Bellevue-Dayton Firefighters Want Settlement Money from Cities, Dayton Mayor "Tired of Getting Beat Up"
Discussions were held at the Bellevue-Dayton Fire Board meeting on Wednesday about how the cities' firefighters are owed over $176,000 in back pay due to a complicated lawsuit that began with Louisville firefighters who sued that city for not paying overtime correctly. Those firefighters had filed a complaint about the overtime issue with the state Labor Cabinet in 2000, and shortly thereafter, the Dayton and Bellevue fire departments followed suit and sued their own cities.
The Kentucky Labor Cabinet ruled in favor of the firefighters, but Bellevue and Dayton have been reluctant to pay despite being issued letters ordering them to, and threats of liens on their property, according to Firefighter Brian Boyers.
He explained that because the suit predates the merger of the two fire departments, the cities have filed a counter-suit to the claim. Boyers claims that the department believes the City of Dayton paid there employees illegally when they paid back pay on a 1099 tax form. He says the act is illegal because it does not properly allocate the money towards taxes and retirement accounts.
Previously, the firefighters union and the City of Dayton agreed to terms on a settlement that included a memorandum of understanding that the firefighters would get certain percentage raises over a three-year time frame and 25 percent of the back pay owed to them. That agreement broke down, however, when the city insisted on paying the firefighters with a 1099.
Boyers is concerned that the fire board is without a plan to pay their owed employees.
“I just don't want to see our fire chief have to look at that bill and say 'How am I going to pay this?”, and (the fire board) say 'How are we going to pay this?' and the city say 'Well, we ain't got no money',” Boyers said. “Where is the money coming from?”
He's concerned that the board will use the department's budget for the pay which would further strain an already depleted fund.
'We have to figure out how to do it and how to do it responsibly and not crush the fire department's budget,” he told the board. “Obviously we don't want to see our department hurt. We don't want to see our cities hurt, but we need a plan of how we're going to pay them.”
The Bellevue-Dayton fire department is the last in the state to either settle or receive their pay out.
Dayton Mayor "tired of getting beat up"
In attendance at the Fire Board meeting was Dayton Mayor, Ken Rankle, who expressed his displeasure with the fire department after select firefighters accused him of bullying and insulting the department.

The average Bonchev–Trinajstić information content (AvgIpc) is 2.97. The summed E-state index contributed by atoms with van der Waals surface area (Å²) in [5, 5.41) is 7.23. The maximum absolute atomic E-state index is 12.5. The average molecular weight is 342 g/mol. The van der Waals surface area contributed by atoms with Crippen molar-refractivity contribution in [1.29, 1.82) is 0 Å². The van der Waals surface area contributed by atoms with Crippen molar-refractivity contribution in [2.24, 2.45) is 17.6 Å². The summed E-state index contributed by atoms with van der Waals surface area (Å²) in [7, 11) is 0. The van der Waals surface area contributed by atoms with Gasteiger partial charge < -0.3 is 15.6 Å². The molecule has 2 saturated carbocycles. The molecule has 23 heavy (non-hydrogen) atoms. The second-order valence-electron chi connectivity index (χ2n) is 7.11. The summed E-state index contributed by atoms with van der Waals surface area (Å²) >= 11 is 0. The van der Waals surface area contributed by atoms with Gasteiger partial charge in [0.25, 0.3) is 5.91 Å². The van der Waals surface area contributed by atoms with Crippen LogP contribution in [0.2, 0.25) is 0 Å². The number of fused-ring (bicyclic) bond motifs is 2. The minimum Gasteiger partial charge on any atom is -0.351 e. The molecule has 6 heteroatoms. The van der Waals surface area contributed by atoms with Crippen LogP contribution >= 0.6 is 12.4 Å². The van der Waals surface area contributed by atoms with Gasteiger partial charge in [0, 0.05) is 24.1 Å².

“I'm getting a little tired of getting beat up,” Rankle said. “
(SEE PREVIOUSLY: Dayton Mayor Apologizes but Says Firefighters are Politically Motivated)
One of the accusing fireman was Chuck Enzweiler who accused the mayor of keeping a black list.
“I haven't talked with him in over a year," said Rankle. “I've done my best to avoid him in any kind of confrontation.”
Fire department volunteer Mark Tumler said Rankle had used his leverage with the Housing Authority board to keep him from being evicted, then said he felt Rankle was holding the favor over his head. Rankle remained very positive toward Tumler in the fire board meeting on Wednesday.
“When it comes to Mr. Tumler, he was going to be evicted from the housing authority, I asked the housing authority board to cut this guy a break. Let's help him out. He's the last volunteer we have, I believe. Guy works his tail end off, he's a good guy. I didn't ask him to vote for me, I didn't ask him to buy me a coke, I didn't ask him to buy me a hotdog, I didn't ask him for a thing other than to give me his support. I think the guy is good and I think he could be a fireman.”
No one responded to Rankle's statements on the matter. Rankle's opponent in the November election, Dayton City Council Virgil Boruske, is chairman of the Fire Board.
There was also much discussion concerning debt collection of emergency calls that required an EMT run. The fire department bills both residents and non-residents the charge for emergency runs, and whatever is not cleared through either insurance companies or Medicaid or Medicare becomes the financial responsibility of the individual that required emergency care. The hard-billing policy of the fire department concerning non-residents of the cities of Bellevue and Dayton is that the patient will receive three notices of the bill before turning the debts over to a collection agency. Residents will also receive a bill, but those accounts will not be turned over to collections. This they referred to as a soft bill. The department is apprehensive to hard bill residents of the two cities because they expressed a sensitivity toward the credit of the elderly that live there.
Written by Bryan Burke, RCN Associate Editor
Photo: Bellevue-Dayton Fire Truck/RCN file